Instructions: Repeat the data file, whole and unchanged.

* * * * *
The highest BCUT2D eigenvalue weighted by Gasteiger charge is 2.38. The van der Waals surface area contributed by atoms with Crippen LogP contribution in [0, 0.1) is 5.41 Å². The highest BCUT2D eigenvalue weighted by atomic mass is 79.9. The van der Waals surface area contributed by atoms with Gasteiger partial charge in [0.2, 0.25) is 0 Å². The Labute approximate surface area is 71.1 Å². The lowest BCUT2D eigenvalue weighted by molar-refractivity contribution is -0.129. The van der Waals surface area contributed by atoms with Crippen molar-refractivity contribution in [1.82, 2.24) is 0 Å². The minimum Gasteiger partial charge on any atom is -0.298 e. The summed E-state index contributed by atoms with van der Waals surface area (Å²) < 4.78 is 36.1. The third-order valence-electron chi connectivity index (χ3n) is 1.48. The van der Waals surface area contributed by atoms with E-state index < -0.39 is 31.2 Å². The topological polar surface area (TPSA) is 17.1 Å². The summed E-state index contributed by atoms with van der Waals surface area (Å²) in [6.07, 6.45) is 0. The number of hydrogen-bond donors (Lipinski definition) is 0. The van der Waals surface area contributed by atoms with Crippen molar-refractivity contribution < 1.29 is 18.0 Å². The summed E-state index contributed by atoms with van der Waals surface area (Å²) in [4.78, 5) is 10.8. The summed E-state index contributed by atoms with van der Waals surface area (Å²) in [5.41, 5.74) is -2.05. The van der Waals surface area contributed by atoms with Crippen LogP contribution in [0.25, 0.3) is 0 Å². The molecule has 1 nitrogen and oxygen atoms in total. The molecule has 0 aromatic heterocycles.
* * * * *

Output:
The highest BCUT2D eigenvalue weighted by Gasteiger charge is 2.38. The van der Waals surface area contributed by atoms with Crippen LogP contribution in [0, 0.1) is 5.41 Å². The highest BCUT2D eigenvalue weighted by atomic mass is 79.9. The van der Waals surface area contributed by atoms with Gasteiger partial charge in [0.2, 0.25) is 0 Å². The Labute approximate surface area is 71.1 Å². The lowest BCUT2D eigenvalue weighted by molar-refractivity contribution is -0.129. The van der Waals surface area contributed by atoms with Crippen molar-refractivity contribution in [1.82, 2.24) is 0 Å². The minimum Gasteiger partial charge on any atom is -0.298 e. The summed E-state index contributed by atoms with van der Waals surface area (Å²) < 4.78 is 36.1. The third-order valence-electron chi connectivity index (χ3n) is 1.48. The van der Waals surface area contributed by atoms with E-state index < -0.39 is 31.2 Å². The topological polar surface area (TPSA) is 17.1 Å². The summed E-state index contributed by atoms with van der Waals surface area (Å²) in [6.07, 6.45) is 0. The number of hydrogen-bond donors (Lipinski definition) is 0. The van der Waals surface area contributed by atoms with Crippen molar-refractivity contribution < 1.29 is 18.0 Å². The summed E-state index contributed by atoms with van der Waals surface area (Å²) in [4.78, 5) is 10.8. The summed E-state index contributed by atoms with van der Waals surface area (Å²) in [5.41, 5.74) is -2.05. The van der Waals surface area contributed by atoms with Crippen LogP contribution in [0.25, 0.3) is 0 Å². The molecule has 1 nitrogen and oxygen atoms in total. The molecule has 0 aromatic heterocycles.